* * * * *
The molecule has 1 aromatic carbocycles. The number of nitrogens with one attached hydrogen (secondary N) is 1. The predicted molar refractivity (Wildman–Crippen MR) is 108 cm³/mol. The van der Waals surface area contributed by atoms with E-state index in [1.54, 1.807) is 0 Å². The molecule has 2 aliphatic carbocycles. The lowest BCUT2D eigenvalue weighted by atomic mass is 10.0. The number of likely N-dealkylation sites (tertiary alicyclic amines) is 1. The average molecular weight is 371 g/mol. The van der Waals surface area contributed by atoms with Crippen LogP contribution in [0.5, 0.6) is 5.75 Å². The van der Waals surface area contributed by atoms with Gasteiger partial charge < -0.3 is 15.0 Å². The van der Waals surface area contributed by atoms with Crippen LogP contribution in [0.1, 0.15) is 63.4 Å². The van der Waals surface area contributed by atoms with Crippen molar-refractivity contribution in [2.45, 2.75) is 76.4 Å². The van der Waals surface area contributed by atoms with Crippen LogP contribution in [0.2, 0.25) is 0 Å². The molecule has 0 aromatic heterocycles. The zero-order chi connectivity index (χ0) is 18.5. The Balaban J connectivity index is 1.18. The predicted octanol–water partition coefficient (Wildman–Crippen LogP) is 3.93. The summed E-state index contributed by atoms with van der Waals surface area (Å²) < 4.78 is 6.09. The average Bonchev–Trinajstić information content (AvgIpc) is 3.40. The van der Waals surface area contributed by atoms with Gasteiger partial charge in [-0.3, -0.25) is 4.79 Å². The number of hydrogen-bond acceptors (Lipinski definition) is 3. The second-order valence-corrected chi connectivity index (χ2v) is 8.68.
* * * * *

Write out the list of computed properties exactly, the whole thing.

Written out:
The molecule has 1 aromatic carbocycles. The number of nitrogens with one attached hydrogen (secondary N) is 1. The predicted molar refractivity (Wildman–Crippen MR) is 108 cm³/mol. The van der Waals surface area contributed by atoms with E-state index in [1.54, 1.807) is 0 Å². The molecule has 2 aliphatic carbocycles. The lowest BCUT2D eigenvalue weighted by atomic mass is 10.0. The number of likely N-dealkylation sites (tertiary alicyclic amines) is 1. The average molecular weight is 371 g/mol. The van der Waals surface area contributed by atoms with Crippen LogP contribution in [0.5, 0.6) is 5.75 Å². The van der Waals surface area contributed by atoms with Gasteiger partial charge < -0.3 is 15.0 Å². The van der Waals surface area contributed by atoms with Crippen LogP contribution in [0.1, 0.15) is 63.4 Å². The van der Waals surface area contributed by atoms with Crippen molar-refractivity contribution in [2.45, 2.75) is 76.4 Å². The van der Waals surface area contributed by atoms with Crippen LogP contribution in [0.2, 0.25) is 0 Å². The molecule has 0 aromatic heterocycles. The zero-order chi connectivity index (χ0) is 18.5. The Balaban J connectivity index is 1.18. The predicted octanol–water partition coefficient (Wildman–Crippen LogP) is 3.93. The summed E-state index contributed by atoms with van der Waals surface area (Å²) < 4.78 is 6.09. The average Bonchev–Trinajstić information content (AvgIpc) is 3.40. The van der Waals surface area contributed by atoms with Gasteiger partial charge in [-0.3, -0.25) is 4.79 Å². The number of hydrogen-bond acceptors (Lipinski definition) is 3. The second-order valence-corrected chi connectivity index (χ2v) is 8.68.